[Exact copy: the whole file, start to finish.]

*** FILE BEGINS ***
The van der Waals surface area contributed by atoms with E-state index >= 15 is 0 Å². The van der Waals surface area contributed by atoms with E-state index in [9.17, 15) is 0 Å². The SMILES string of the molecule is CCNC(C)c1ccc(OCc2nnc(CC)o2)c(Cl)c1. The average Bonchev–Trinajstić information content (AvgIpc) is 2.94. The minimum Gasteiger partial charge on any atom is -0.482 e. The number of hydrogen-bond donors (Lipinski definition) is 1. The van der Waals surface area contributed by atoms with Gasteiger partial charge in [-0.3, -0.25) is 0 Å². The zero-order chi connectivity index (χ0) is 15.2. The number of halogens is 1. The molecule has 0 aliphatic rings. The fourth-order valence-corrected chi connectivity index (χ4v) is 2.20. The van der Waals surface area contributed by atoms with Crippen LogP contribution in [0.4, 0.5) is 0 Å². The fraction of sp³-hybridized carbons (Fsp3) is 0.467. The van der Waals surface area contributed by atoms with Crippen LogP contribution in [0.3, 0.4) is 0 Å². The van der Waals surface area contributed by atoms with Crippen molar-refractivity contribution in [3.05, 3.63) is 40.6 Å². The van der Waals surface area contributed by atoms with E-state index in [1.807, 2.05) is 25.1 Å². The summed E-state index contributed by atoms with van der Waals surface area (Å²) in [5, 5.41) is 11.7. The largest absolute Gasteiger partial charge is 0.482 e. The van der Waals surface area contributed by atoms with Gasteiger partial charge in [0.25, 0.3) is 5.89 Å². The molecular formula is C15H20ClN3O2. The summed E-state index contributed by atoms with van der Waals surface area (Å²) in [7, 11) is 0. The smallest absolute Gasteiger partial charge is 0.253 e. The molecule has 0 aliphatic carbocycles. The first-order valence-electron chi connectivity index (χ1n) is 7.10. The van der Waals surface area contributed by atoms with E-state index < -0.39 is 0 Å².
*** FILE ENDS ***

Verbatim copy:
The van der Waals surface area contributed by atoms with E-state index >= 15 is 0 Å². The van der Waals surface area contributed by atoms with E-state index in [9.17, 15) is 0 Å². The SMILES string of the molecule is CCNC(C)c1ccc(OCc2nnc(CC)o2)c(Cl)c1. The average Bonchev–Trinajstić information content (AvgIpc) is 2.94. The minimum Gasteiger partial charge on any atom is -0.482 e. The number of hydrogen-bond donors (Lipinski definition) is 1. The van der Waals surface area contributed by atoms with Gasteiger partial charge in [-0.3, -0.25) is 0 Å². The zero-order chi connectivity index (χ0) is 15.2. The number of halogens is 1. The molecule has 0 aliphatic rings. The fourth-order valence-corrected chi connectivity index (χ4v) is 2.20. The van der Waals surface area contributed by atoms with Crippen LogP contribution in [0.4, 0.5) is 0 Å². The fraction of sp³-hybridized carbons (Fsp3) is 0.467. The van der Waals surface area contributed by atoms with Crippen LogP contribution in [0.3, 0.4) is 0 Å². The van der Waals surface area contributed by atoms with Crippen molar-refractivity contribution in [3.05, 3.63) is 40.6 Å². The van der Waals surface area contributed by atoms with E-state index in [1.807, 2.05) is 25.1 Å². The summed E-state index contributed by atoms with van der Waals surface area (Å²) in [5, 5.41) is 11.7. The largest absolute Gasteiger partial charge is 0.482 e. The van der Waals surface area contributed by atoms with Gasteiger partial charge in [0.25, 0.3) is 5.89 Å². The molecular formula is C15H20ClN3O2. The summed E-state index contributed by atoms with van der Waals surface area (Å²) in [7, 11) is 0. The smallest absolute Gasteiger partial charge is 0.253 e. The molecule has 0 aliphatic carbocycles. The first-order valence-electron chi connectivity index (χ1n) is 7.10. The van der Waals surface area contributed by atoms with E-state index < -0.39 is 0 Å².